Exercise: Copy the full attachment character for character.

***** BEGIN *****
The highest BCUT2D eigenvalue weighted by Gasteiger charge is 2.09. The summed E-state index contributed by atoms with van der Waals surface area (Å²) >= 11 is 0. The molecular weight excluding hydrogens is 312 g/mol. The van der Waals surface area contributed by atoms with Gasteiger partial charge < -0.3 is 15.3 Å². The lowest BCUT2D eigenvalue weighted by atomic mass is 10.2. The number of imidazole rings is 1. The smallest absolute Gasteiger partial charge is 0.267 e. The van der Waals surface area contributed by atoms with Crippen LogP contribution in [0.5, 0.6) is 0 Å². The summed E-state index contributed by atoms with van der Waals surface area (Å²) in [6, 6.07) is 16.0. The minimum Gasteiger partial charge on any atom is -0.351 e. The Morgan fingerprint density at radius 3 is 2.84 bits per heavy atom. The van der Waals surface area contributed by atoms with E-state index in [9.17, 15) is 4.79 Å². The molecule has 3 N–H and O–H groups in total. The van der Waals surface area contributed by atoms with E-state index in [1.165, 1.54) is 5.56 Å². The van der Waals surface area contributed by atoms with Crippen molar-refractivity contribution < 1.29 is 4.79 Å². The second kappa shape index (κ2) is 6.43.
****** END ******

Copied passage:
The highest BCUT2D eigenvalue weighted by Gasteiger charge is 2.09. The summed E-state index contributed by atoms with van der Waals surface area (Å²) >= 11 is 0. The molecular weight excluding hydrogens is 312 g/mol. The van der Waals surface area contributed by atoms with Gasteiger partial charge < -0.3 is 15.3 Å². The lowest BCUT2D eigenvalue weighted by atomic mass is 10.2. The number of imidazole rings is 1. The smallest absolute Gasteiger partial charge is 0.267 e. The van der Waals surface area contributed by atoms with Crippen LogP contribution in [0.5, 0.6) is 0 Å². The summed E-state index contributed by atoms with van der Waals surface area (Å²) in [6, 6.07) is 16.0. The minimum Gasteiger partial charge on any atom is -0.351 e. The Morgan fingerprint density at radius 3 is 2.84 bits per heavy atom. The van der Waals surface area contributed by atoms with E-state index in [9.17, 15) is 4.79 Å². The molecule has 3 N–H and O–H groups in total. The van der Waals surface area contributed by atoms with E-state index in [1.165, 1.54) is 5.56 Å². The van der Waals surface area contributed by atoms with Crippen molar-refractivity contribution < 1.29 is 4.79 Å². The second kappa shape index (κ2) is 6.43.